Affirmative Action in the United States and India: A Comparative Perspective

By Thomas E. Weisskopf | Go to book overview

11

Affirmative action and academic performance in US universities

In this chapter I discuss evidence, first, on graduation rates and, next, on grade-point averages (GPAs) for under-represented ethnic group (UREG) and non-UREG students in US universities. I then go on to review and analyze studies of an issue with important implications for claims made by critics of affirmative action (AA) in admissions to US higher educational institutions: the effect of college/university selectivity on student academic performance.


UREG and non-UREG graduation rates

There is much more evidence available on graduation rates at the undergraduate level than at the graduate level, and the evidence is more plentiful for African Americans than for members of other under-represented groups. Bunzel (1988) was one of the first to draw attention to the relatively low graduation rates of UREG students at major US universities. Bunzel cited figures for the University of California at Berkeley (UC-Berkeley) in the 1980s, according to which 66 per cent of White students could be expected to graduate within five years, whereas the corresponding figure for Hispanic Americans is 41 per cent and for Blacks 27 per cent.

Thernstrom and Thernstrom (1997:391, Table 2) have provided more comprehensive data on time trends of college attendance as well as graduation rates by Blacks and Whites in the US. During the three decades from 1965 to 1995-years in which preferential admissions via AA to Black students became widespread-the percentage of Blacks attending colleges rose from 15 per cent to 45 per cent, as the percentage of Whites increased from 26 per cent to 55 per cent. The percentage of Black students actually completing four years of college rose only from 7 per cent to 15 per cent, as compared to an increase from 13 per cent to 26 per cent for Whites. This implies that the fraction of undergraduate students actually completing four years of college fell from 45 per cent to 34 per cent for Blacks, while remaining close to 50 per cent for Whites. 1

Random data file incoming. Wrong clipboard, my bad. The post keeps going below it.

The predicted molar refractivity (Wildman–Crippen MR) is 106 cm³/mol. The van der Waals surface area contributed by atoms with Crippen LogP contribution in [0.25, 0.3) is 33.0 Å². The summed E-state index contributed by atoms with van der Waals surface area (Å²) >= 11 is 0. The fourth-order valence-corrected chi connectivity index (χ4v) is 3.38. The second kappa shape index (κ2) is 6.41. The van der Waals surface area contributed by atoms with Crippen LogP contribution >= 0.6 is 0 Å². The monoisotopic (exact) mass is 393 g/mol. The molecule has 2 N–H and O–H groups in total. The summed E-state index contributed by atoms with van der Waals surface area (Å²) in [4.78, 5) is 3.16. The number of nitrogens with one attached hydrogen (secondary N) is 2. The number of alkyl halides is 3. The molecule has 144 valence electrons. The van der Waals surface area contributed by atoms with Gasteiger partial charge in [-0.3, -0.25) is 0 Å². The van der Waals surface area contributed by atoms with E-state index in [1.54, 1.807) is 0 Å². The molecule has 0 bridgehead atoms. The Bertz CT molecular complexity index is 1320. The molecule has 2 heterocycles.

Another body of evidence highlighted by Thernstrom and Thernstrom addresses differential performance by Blacks and Whites on the Scholastic Aptitude (or Assessment) Test (SAT), the standardized test widely utilized by

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